Sunday 29 October 2017, 30th (A)
● Exodus 22:20-26 ● Psalm 18 ●
● 1 Thessalonians 1:5c-10 ●● Matthew 22:34-40 ● Title: “Hot”
[__01__] Who is hot? Who is not ?
The Major League Baseball World Series is hot. And, this past Tuesday – Game 1 in Los Angeles - the Dodgers were hot, playing very well. And, the temperature was elevated - 103°F (39°C) at game time on Tuesday October 24th , it was the highest temperature recorded for a World Series game. And, in the game, pitcher Clayton Kershaw dominated with 11 strikeouts. He scorched the Astros earth.
Ticket prices were also hot & high in southern California. On Tuesday morning, the cheapest ticket available was $882. In the metric system, that’s equivalent to $882.
The good news – for buyers of tickets and for Houston Astros’ fans is that - the ticket prices were cooling off as game time approached – you get a ticket for 700. And, the Dodgers themselves cooled off; the Astros won the next 2 games.
It’s still hot in L.A.
It is the heat and fire season
[__02__] In the Gospel of Matthew, chapter 22, we could say that Jesus himself was on a roll, was “hot”, and becoming increasingly noticed by the media and messengers of his day.
Last Sunday, Jesus was challenged publicly regarding TAXATION and the LEGALITY of taxation. And, his well-known endures today as a reminder of our responsibility to give ourselves God and also to give ourselves and serve the community and to do so though legal and governmental means:
“Render unto Caesar the things that are Caesar’s and to God the things that are God’s.” (Matthew 22:21)
[__03_] And, TAXES are a hot topic. Not much has changed.
This Sunday, the Pharisees and Scribes have a question, turning up the temperature in the room with:
“Teacher, which commandment of the law is the greatest?” (Matthew 22:26)
[__04__] Both the question of last Sunday and the question of this Sunday are about – VALUE.
In other words, what and whom do you and I value?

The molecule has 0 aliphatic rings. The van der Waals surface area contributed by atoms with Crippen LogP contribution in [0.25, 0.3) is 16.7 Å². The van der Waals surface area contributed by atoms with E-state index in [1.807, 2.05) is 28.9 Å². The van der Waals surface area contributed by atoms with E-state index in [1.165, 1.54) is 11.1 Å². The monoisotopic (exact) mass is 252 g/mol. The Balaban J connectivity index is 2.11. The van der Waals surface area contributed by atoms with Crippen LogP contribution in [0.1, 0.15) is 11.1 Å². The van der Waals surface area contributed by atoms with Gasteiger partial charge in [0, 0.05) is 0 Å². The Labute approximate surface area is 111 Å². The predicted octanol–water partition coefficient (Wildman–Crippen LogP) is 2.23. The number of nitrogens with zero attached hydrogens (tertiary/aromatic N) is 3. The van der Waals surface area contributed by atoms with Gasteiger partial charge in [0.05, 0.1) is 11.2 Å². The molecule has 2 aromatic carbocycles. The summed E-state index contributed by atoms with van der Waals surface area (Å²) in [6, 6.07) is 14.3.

[__05__] Naturally, we associate LOVE with VALUE.
Here, I do not mean only material or monetary value. But, by analogy this applies.
Tickets to the World Series are scarce, fans are fond of their teams. This makes the tickets more expensive, highly prized.
Jesus is connecting LOVE and LOVE OF GOD with LOVE OF NEIGHBOR.
Do we “prize” and “value” those around us as our neighbors?
This is not simple. Every one of us, at times, is difficult to love, difficult to understand.
[__06__] And, Jesus is also connecting, uniting love of God with love of neighbor, i.e., love of the person across the table from y you at home or in the cafeteria, love of the neighbor across the street or across the school bus.
Naturally, we associate love with value. Here, I don’t simply mean material or monetary value. But, by analogy this applies. Some objects (or behind-the-dugout or behind-home-plate ticktets) are highly prized because they are precious, rare and, therefore, expensive.
[__07__] That is, we adore what is precious and rare and distinct.
Love and value go together.
In our relationships, one to the other, we are also called to discover this value.
But, we do not simply love another person because of his or her market value or approval rating acceptance or appearance.
To be blunt, we do not just love what is HOT, right now …or what is consoling or pleasing right now..
Rather, in many of our relationships – such as mother to child or father to child – or grandparent to young person – we are called to love another person with some level of confidentiality, intimacy, secrecy and for the long term. In other words, we may love the other person for a reason that is not known to others.
St. Paul, in his letter to the Corinthians, chapter 13 remains us that FAITH, HOPE, and LOVE are important virtues.
But, it is LOVE which enables us to have FAITH and HOPE. After all, I can believe something or someone is true and honest. But, I may not necessarily love him or her.
The Pharisees, themselves, obtained the answer and printed receipt that they wanted from Jesus about the greatest commandment. But, they did not value him personally for his own sake.
To love another person means that we value the other person not because of a mutual gain but because of a mutual gift.
Pope John Paul II wrote about this saying that it’s OK – and virtous – to treat another person as an object of love.
The word “object” is highly charged and has man connotations. However, we can treat another person as the object – as the goal and reason – for our love. But, we are called to avoid treating the other person as an object for our use or our own gain. (Pope John Paul II, Love and Responsibility, ¨The Person and the Sexual Urge ¨, San Francisco: Ignatius Press, p. 39)
[__08__] God loves you and me in a similar way, not because of what we do or produce but because of who we are.
We are also the objects of God´s love.
When we love others simply because they are, and as they are, we are also learning not only to give God’s love but also to receive it and turn back to Him each day.